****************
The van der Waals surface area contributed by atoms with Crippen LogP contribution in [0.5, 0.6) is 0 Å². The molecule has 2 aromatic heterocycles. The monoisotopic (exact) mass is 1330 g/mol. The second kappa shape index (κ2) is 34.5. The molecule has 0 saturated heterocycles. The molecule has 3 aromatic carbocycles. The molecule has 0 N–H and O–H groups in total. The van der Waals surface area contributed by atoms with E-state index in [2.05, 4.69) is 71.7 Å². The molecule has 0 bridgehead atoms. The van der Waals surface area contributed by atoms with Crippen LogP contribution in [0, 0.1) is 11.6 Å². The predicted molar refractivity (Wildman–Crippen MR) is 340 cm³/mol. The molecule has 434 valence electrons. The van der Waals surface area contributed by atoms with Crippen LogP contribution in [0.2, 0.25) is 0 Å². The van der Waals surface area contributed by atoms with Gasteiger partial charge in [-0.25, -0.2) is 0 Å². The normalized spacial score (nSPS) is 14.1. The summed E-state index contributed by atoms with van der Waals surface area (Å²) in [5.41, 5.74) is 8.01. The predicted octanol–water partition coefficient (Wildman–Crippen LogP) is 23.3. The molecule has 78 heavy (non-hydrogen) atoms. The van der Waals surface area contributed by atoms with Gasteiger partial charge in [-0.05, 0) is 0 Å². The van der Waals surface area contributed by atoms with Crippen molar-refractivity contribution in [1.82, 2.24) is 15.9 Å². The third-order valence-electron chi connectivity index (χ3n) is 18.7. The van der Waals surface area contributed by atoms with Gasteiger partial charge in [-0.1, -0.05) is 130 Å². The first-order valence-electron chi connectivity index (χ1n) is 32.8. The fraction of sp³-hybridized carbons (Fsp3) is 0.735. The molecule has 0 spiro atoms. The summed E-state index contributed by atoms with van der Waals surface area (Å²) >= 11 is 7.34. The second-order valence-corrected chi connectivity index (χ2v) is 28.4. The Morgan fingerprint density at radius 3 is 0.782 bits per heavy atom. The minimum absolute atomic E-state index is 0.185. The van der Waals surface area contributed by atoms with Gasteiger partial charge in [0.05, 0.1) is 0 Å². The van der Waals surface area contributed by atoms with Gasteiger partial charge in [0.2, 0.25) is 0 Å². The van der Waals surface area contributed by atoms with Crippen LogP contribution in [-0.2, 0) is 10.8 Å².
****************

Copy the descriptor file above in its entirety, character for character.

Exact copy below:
The van der Waals surface area contributed by atoms with Crippen LogP contribution in [0.5, 0.6) is 0 Å². The molecule has 2 aromatic heterocycles. The monoisotopic (exact) mass is 1330 g/mol. The second kappa shape index (κ2) is 34.5. The molecule has 0 saturated heterocycles. The molecule has 3 aromatic carbocycles. The molecule has 0 N–H and O–H groups in total. The van der Waals surface area contributed by atoms with E-state index in [2.05, 4.69) is 71.7 Å². The molecule has 0 bridgehead atoms. The van der Waals surface area contributed by atoms with Crippen LogP contribution in [0, 0.1) is 11.6 Å². The predicted molar refractivity (Wildman–Crippen MR) is 340 cm³/mol. The molecule has 434 valence electrons. The van der Waals surface area contributed by atoms with Crippen LogP contribution in [0.2, 0.25) is 0 Å². The van der Waals surface area contributed by atoms with Gasteiger partial charge in [-0.25, -0.2) is 0 Å². The normalized spacial score (nSPS) is 14.1. The summed E-state index contributed by atoms with van der Waals surface area (Å²) in [5.41, 5.74) is 8.01. The predicted octanol–water partition coefficient (Wildman–Crippen LogP) is 23.3. The molecule has 78 heavy (non-hydrogen) atoms. The van der Waals surface area contributed by atoms with Gasteiger partial charge in [-0.05, 0) is 0 Å². The van der Waals surface area contributed by atoms with Crippen molar-refractivity contribution in [1.82, 2.24) is 15.9 Å². The third-order valence-electron chi connectivity index (χ3n) is 18.7. The van der Waals surface area contributed by atoms with Gasteiger partial charge in [-0.1, -0.05) is 130 Å². The first-order valence-electron chi connectivity index (χ1n) is 32.8. The fraction of sp³-hybridized carbons (Fsp3) is 0.735. The molecule has 0 spiro atoms. The summed E-state index contributed by atoms with van der Waals surface area (Å²) >= 11 is 7.34. The second-order valence-corrected chi connectivity index (χ2v) is 28.4. The Morgan fingerprint density at radius 3 is 0.782 bits per heavy atom. The minimum absolute atomic E-state index is 0.185. The van der Waals surface area contributed by atoms with Gasteiger partial charge in [0.05, 0.1) is 0 Å². The van der Waals surface area contributed by atoms with Gasteiger partial charge in [0.2, 0.25) is 0 Å². The van der Waals surface area contributed by atoms with Crippen LogP contribution in [-0.2, 0) is 10.8 Å².